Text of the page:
I was recently the Speaker at a Power Business Breakfast arranged by the brilliant Forward Ladies. As the winner of Business Woman of the Year for Yorkshire and the North East last year I was invited to offer my hints, tips and advice to women in business. I can’t pretend to be an expert in how to set up a business but I gave my insight to what I have experienced and any bits of knowledge that I have picked up along the way and the points that I made did seem to be very well received!
One of the main points that I was asked to discuss were the challenges that I have faced as a Woman in Business and this is where I think I really hit a chord with everyone.
I have recently experienced what I think is one of the greatest challenges facing Women in Business. A few weeks after winning my Women in Business Award I gave birth to my first baby in early December 2016. Having worked right up until I had him I was back at work in April 2017 having taken a four-month maternity leave. I never planned on having a long maternity leave, I adore my son and I love being a mum but I also love working and Temporis is also my baby. I know how lucky I am though that I could return to work so soon. Being my own boss meant that I could pick and choose my hours, as long as it was fair on my team and meant that I could get the maximum amount of work done in a week. When I first returned to work I worked three days per week, increasing this to four days per week from the Summer. I now work Monday – Thursday and have Fridays at home with my little boy, picking up emails and calls as needed. I really do have the best of both worlds.
However, the sad reality is that this is very much the exception to the rule. Flexibility for returning to work mums is a key point of discussion at the moment. According to “Pregnant Then Screwed” http://pregnantthenscrewed.com/ a UK initiative based on making it easier for mums to return to work following maternity leave, “54,000 women a year in the U.K. lose their jobs because of inflexibility and maternity discrimination and motherhood is a major contributor to the gender pay gap. The gap between young women and men is almost nonexistent, but widens consistently for 12 years after the first child is born, by which point women receive 33% less pay per hour than men.”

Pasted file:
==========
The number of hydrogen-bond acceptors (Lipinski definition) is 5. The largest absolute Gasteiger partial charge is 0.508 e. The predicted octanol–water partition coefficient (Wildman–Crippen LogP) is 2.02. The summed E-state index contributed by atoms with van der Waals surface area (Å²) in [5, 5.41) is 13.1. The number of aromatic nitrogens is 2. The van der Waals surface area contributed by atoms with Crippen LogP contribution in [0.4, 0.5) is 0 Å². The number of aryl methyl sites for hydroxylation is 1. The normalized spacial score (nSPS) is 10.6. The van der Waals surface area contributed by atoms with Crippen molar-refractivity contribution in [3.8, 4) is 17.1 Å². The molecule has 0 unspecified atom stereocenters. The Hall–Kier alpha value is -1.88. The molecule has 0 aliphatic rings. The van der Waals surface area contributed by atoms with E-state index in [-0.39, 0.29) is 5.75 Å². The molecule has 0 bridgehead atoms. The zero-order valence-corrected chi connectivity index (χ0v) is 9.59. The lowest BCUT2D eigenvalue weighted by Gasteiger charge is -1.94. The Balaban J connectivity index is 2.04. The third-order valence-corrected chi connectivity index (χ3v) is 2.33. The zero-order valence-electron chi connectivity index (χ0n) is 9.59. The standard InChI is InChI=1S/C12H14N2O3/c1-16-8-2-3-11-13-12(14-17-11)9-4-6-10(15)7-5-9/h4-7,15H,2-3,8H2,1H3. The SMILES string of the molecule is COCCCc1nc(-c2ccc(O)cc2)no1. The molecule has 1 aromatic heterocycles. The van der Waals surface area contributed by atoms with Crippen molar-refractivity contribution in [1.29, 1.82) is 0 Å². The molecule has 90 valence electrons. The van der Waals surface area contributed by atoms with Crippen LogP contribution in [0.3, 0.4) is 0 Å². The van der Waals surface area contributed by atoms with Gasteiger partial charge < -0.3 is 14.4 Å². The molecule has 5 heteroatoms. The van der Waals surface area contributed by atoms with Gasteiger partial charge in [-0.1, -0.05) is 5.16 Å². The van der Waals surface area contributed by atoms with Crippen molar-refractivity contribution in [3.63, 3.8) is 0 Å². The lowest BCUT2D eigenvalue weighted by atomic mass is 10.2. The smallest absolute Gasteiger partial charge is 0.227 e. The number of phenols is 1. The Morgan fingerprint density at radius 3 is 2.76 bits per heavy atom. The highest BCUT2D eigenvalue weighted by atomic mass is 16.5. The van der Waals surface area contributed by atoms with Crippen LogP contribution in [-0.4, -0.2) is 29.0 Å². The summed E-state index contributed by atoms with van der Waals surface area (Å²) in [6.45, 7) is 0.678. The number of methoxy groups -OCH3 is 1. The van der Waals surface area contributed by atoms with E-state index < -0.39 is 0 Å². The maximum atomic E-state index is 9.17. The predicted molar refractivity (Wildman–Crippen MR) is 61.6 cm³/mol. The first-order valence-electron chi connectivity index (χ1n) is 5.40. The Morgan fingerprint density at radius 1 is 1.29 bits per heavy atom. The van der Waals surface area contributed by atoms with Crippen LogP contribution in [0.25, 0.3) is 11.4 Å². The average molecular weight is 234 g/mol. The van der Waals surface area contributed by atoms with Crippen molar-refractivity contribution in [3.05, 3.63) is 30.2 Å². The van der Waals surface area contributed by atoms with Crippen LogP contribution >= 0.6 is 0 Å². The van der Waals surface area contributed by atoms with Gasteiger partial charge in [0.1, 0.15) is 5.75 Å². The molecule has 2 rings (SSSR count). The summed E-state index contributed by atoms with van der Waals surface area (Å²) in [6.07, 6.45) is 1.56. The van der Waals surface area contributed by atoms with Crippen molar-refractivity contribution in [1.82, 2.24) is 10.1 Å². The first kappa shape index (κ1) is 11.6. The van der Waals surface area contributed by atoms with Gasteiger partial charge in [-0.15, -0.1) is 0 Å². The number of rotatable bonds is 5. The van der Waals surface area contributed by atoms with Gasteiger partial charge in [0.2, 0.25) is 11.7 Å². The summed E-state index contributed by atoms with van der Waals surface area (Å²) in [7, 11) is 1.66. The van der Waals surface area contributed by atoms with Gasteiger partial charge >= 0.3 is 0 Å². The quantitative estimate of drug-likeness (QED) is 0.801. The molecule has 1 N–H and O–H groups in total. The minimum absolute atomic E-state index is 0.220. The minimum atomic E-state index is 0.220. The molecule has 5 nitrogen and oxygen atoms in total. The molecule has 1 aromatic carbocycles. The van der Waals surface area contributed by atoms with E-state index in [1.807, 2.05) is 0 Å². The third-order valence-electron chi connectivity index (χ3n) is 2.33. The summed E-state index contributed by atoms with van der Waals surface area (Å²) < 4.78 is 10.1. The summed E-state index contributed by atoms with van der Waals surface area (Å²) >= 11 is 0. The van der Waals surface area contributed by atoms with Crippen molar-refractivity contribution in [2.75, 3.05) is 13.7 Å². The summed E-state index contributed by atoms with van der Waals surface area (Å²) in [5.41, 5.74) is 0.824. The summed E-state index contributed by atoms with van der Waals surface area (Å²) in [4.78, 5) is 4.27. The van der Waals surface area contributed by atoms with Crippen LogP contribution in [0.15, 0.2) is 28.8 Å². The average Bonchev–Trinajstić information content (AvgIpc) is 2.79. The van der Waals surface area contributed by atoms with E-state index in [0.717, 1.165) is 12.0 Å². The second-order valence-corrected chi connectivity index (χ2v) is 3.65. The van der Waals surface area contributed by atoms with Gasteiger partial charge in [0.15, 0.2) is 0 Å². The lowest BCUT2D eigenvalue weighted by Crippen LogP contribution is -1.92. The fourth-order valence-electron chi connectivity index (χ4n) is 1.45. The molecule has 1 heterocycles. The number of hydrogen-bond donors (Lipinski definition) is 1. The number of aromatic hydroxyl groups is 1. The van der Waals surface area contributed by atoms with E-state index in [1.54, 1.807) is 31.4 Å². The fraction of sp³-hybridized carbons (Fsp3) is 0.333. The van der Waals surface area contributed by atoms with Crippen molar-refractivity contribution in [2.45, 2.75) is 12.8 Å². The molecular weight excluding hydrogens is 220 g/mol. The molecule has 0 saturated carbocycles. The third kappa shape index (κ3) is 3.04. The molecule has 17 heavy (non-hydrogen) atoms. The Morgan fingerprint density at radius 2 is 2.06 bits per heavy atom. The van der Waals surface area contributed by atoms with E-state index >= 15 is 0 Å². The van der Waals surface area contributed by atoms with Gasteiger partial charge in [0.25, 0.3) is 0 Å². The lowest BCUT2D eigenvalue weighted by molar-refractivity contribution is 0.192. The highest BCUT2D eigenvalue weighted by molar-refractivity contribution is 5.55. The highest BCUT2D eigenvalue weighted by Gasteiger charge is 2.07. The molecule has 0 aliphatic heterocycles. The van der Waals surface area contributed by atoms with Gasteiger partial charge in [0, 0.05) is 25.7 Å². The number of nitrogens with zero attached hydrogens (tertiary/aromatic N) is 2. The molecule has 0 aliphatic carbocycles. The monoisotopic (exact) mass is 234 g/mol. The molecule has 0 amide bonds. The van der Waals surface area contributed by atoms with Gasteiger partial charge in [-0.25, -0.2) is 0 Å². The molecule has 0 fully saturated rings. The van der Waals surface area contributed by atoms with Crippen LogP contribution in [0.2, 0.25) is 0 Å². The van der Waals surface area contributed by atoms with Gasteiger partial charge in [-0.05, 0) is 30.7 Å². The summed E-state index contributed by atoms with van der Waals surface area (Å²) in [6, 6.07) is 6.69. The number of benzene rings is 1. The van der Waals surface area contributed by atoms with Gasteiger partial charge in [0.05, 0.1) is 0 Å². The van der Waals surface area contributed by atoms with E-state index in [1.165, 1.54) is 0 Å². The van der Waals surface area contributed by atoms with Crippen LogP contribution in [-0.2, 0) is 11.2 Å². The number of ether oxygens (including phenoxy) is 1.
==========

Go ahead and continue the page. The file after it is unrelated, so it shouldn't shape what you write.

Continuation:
I have lost count of the number of my friends who have left the recruitment industry due to inflexibility when returning to work from maternity leave. The “old school” belief is that you can’t recruit on a part time basis, or working from home. But why not? The majority of my clients are on the South Coast and I recruit for them from Huddersfield, it doesn’t matter where you are as long as you have a phone and a laptop!
Legal Recruitment is predominantly female focused and I genuinely don’t understand why firms are so inflexible. The same is so true of so many other industries. Employers would rather lose fantastic employees instead of giving them the flexibility that they need to enable them to be a working mother. In some cases female bosses are worse than male and I genuinely don’t understand why we can’t all empower and support each other.
As women we have to support each other so that these statistics become nothing more than history. People say you can’t have it all but why can’t we? Why should we have to choose between being a ‘stay at home mum’ or a career woman? Why can’t we do both? If I have learned anything over the last year it is that you absolutely can do both. Yet so often women are set up to fail. I am recruiting at the moment and I am considering both full and part time hours as well as working from home so as to maximise the applicants that I get, be they male or female. If I was approached by a fantastic recruiter who needed flexibility as they had a family at home or were returning to work after maternity leave it would be a no brainer for me. As an employer, getting the right person with the right skill set is much more important than whether or not I need to be flexible.
It is the 21st century, we can land probes on Mars and create self-driving cars yet we can’t give the thousands of mothers who want to work the flexibility that they need in order to do so. In a very modern world it would seem that, in some instances, we are still very much behind the times.